– general very white colouration, colour of breast – “dent” in upper head, smooth outline of head (no shaggy crest) –> characteristic head profile – colour of pouch – rosy area around eye (poorly visible on photo, but apparently there)”
Axel summed up the ID criteria very well and, when combined with positive responses from Paul Holt and Colm Moore, I am very happy to call this Beijing’s 3rd record of GREAT WHITE PELICAN.
Even without the pelican, it was a brilliant day’s birding in stunning surroundings.. Miyun is spectacular when the air and weather behave themselves… Here is a photo of Paul and me enjoying the birding that day..
Big thanks to Marie for her great company throughout the day and to Axel, Paul and Colm for taking the time to provide me with their much-valued opinions on the identification of this pelican.
I must also thank Swarovski. The ATX95 with iPhone adaptor makes it possible to capture images at such an incredible distance… and this bird would have been in the records as “pelican sp” had it not been for the photo I was able to capture using this impressive kit.
Phalaropes are rare in Beijing. So when one flew in from the north and landed on the water just a few hundred metres from our watchpoint at Miyun Reservoir on Friday, Paul and I were pretty excited. Our first instinct was that it would probably be the more regular (but still rare) Red-necked Phalarope. However, as soon as we trained our telescopes onto the newly-arrived, and clearly tired, bird we suspected it was the much rarer GREY PHALAROPE (or RED PHALAROPE, Phalaropus fulicarius, 灰瓣蹼鷸). A closer view was required. So we slowly made our way towards the west from where we would have a closer view.
The best way to distinguish these two similar species in non-breeding plumage is the structure of the bill. On Red-necked it is long, fine and pointed, on Grey more robust and relatively blunt. For juveniles, there is also an important additional difference in moult timings. Juvenile Red-necked Phalaropes tends to retain their darker juvenile plumage into late autumn (well into October). Juvenile Grey Phalaropes moults earlier, often showing the typically grey mantle feathers by late August/September.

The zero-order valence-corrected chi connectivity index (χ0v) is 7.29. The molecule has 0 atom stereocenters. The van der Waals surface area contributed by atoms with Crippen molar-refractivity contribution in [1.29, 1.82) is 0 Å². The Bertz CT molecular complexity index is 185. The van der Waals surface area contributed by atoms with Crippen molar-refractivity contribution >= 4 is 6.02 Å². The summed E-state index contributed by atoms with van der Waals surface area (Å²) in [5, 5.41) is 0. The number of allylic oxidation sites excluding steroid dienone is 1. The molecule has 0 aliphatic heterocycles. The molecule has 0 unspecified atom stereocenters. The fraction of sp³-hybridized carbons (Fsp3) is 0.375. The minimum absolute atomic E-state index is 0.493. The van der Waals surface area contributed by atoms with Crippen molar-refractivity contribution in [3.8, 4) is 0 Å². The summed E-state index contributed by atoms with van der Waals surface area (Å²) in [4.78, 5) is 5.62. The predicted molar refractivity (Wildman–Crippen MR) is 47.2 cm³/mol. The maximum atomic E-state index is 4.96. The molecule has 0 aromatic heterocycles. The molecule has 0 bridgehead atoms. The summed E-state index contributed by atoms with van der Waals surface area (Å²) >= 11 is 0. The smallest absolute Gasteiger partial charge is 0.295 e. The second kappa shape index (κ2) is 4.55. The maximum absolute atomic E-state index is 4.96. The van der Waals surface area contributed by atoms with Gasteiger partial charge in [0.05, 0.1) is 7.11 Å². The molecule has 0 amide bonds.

As can be seen in the photos and video below, the Miyun bird has quite an advanced moult with few retained juvenile scapulars and mantle feathers. It also showed a beautiful peachy wash to the neck, another good feature of juvenile Grey Phalarope.
Record images taken with iPhone and Swarovski ATX95.
Unfortunately, as we moved towards what would have been an even better viewing position, the bird vanished and despite extensive searching, it wasn’t seen again for the rest of the day. It was present for just one hour (from 1035-1140). After putting out the news, three birders from the city (Jennifer Leung, “Yu Yan” and Zhuang Weimin) came to Miyun to try to see it but unfortunately left without seeing this rare visitor. Despite missing the phalarope, there was plenty on offer to keep them entertained.
The phalarope – representing the second record for Beijing of this species (with fewer than 10 records in all of China!) – was the icing on the cake of a fantastic day at Miyun. The habitat there right now is the best I have ever seen – a relatively low water level offering superb habitat for shorebirds and – due to the very high water levels in the spring – very little maize cultivation near to the shore, meaning that most of the fields around the reservoir are full of wild vegetation – perfect for migrating buntings, pipits, rubythroats and who knows what else!?
Full list of species below. Big thanks to Paul Holt for taking extensive notes.
A reasonable day – until the early evening when there was a heavy thunderstorm. Cool in the early morning – 15˚C when we left Sanlitun in urban Beijing at 05h05 but just 9˚C when we reached Hou Ba Jia Zhuang at 06h20. The day’s peak was probably about 26˚C there. Reasonable long-range visibility – perhaps about 10 kilometres in the very early morning though this gradually reduced during the morning. There was a light northerly breeze in the early morning this switching around to a south-south-west by about 09h30. This wind gradually stiffened during the day. The skies darkened quite suddenly around 16h15 & it wasn’t long before we became aware of an approaching thunderstorm. It started to rain just as we were leaving at 17h00 & continued to do so, on & off & sometimes quite heavily, until we arrived back at about 19h00.